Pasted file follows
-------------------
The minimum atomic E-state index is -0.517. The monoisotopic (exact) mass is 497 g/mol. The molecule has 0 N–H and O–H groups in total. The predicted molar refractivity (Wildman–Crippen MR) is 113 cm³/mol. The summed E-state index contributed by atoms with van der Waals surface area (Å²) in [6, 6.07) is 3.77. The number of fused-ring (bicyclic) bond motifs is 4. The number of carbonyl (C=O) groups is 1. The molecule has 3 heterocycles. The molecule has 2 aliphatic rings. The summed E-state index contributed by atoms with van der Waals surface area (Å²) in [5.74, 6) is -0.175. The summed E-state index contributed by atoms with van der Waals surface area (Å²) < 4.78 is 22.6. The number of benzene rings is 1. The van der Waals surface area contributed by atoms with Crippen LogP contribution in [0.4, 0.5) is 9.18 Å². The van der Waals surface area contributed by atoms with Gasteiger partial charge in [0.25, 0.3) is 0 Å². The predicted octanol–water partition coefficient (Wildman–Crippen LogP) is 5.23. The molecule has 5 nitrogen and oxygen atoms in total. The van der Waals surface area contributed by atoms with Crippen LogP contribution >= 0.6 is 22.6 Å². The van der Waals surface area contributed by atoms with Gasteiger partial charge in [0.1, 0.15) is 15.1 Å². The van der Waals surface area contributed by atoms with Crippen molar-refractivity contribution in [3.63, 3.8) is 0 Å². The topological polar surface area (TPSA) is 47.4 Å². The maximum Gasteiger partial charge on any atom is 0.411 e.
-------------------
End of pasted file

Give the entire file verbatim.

The minimum atomic E-state index is -0.517. The monoisotopic (exact) mass is 497 g/mol. The molecule has 0 N–H and O–H groups in total. The predicted molar refractivity (Wildman–Crippen MR) is 113 cm³/mol. The summed E-state index contributed by atoms with van der Waals surface area (Å²) in [6, 6.07) is 3.77. The number of fused-ring (bicyclic) bond motifs is 4. The number of carbonyl (C=O) groups is 1. The molecule has 3 heterocycles. The molecule has 2 aliphatic rings. The summed E-state index contributed by atoms with van der Waals surface area (Å²) in [5.74, 6) is -0.175. The summed E-state index contributed by atoms with van der Waals surface area (Å²) < 4.78 is 22.6. The number of benzene rings is 1. The van der Waals surface area contributed by atoms with Crippen LogP contribution in [0.4, 0.5) is 9.18 Å². The van der Waals surface area contributed by atoms with Gasteiger partial charge in [0.25, 0.3) is 0 Å². The predicted octanol–water partition coefficient (Wildman–Crippen LogP) is 5.23. The molecule has 5 nitrogen and oxygen atoms in total. The van der Waals surface area contributed by atoms with Crippen LogP contribution >= 0.6 is 22.6 Å². The van der Waals surface area contributed by atoms with Gasteiger partial charge in [0.1, 0.15) is 15.1 Å². The van der Waals surface area contributed by atoms with Crippen molar-refractivity contribution in [3.63, 3.8) is 0 Å². The topological polar surface area (TPSA) is 47.4 Å². The maximum Gasteiger partial charge on any atom is 0.411 e.